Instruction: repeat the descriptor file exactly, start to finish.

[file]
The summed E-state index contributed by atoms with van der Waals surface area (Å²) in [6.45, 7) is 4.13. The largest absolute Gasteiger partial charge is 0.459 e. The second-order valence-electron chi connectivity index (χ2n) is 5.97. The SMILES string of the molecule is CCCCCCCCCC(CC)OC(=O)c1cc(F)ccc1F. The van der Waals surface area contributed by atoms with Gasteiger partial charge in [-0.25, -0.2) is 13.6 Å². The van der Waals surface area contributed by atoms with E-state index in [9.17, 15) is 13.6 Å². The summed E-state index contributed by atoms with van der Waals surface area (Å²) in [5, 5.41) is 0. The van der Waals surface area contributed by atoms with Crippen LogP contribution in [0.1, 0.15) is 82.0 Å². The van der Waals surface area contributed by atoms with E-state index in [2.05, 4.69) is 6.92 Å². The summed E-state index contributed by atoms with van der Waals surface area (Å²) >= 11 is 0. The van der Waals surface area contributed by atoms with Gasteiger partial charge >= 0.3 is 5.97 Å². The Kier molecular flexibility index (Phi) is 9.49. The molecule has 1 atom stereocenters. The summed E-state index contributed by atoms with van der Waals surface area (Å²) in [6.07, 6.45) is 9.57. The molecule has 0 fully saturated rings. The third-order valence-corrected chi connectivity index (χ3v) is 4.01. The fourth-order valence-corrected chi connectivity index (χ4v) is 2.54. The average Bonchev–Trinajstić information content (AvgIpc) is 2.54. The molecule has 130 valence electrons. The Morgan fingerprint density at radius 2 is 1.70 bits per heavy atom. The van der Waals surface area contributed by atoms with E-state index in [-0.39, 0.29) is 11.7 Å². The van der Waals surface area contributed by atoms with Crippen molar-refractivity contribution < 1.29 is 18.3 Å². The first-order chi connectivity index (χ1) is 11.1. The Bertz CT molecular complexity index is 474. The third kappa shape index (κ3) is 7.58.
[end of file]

The summed E-state index contributed by atoms with van der Waals surface area (Å²) in [6.45, 7) is 4.13. The largest absolute Gasteiger partial charge is 0.459 e. The second-order valence-electron chi connectivity index (χ2n) is 5.97. The SMILES string of the molecule is CCCCCCCCCC(CC)OC(=O)c1cc(F)ccc1F. The van der Waals surface area contributed by atoms with Gasteiger partial charge in [-0.25, -0.2) is 13.6 Å². The van der Waals surface area contributed by atoms with E-state index in [9.17, 15) is 13.6 Å². The summed E-state index contributed by atoms with van der Waals surface area (Å²) in [5, 5.41) is 0. The van der Waals surface area contributed by atoms with Crippen LogP contribution in [0.1, 0.15) is 82.0 Å². The van der Waals surface area contributed by atoms with E-state index in [2.05, 4.69) is 6.92 Å². The summed E-state index contributed by atoms with van der Waals surface area (Å²) >= 11 is 0. The van der Waals surface area contributed by atoms with Gasteiger partial charge >= 0.3 is 5.97 Å². The Kier molecular flexibility index (Phi) is 9.49. The molecule has 1 atom stereocenters. The summed E-state index contributed by atoms with van der Waals surface area (Å²) in [6.07, 6.45) is 9.57. The molecule has 0 fully saturated rings. The third-order valence-corrected chi connectivity index (χ3v) is 4.01. The fourth-order valence-corrected chi connectivity index (χ4v) is 2.54. The average Bonchev–Trinajstić information content (AvgIpc) is 2.54. The molecule has 130 valence electrons. The Morgan fingerprint density at radius 2 is 1.70 bits per heavy atom. The van der Waals surface area contributed by atoms with E-state index in [-0.39, 0.29) is 11.7 Å². The van der Waals surface area contributed by atoms with Crippen molar-refractivity contribution < 1.29 is 18.3 Å². The first-order chi connectivity index (χ1) is 11.1. The Bertz CT molecular complexity index is 474. The third kappa shape index (κ3) is 7.58.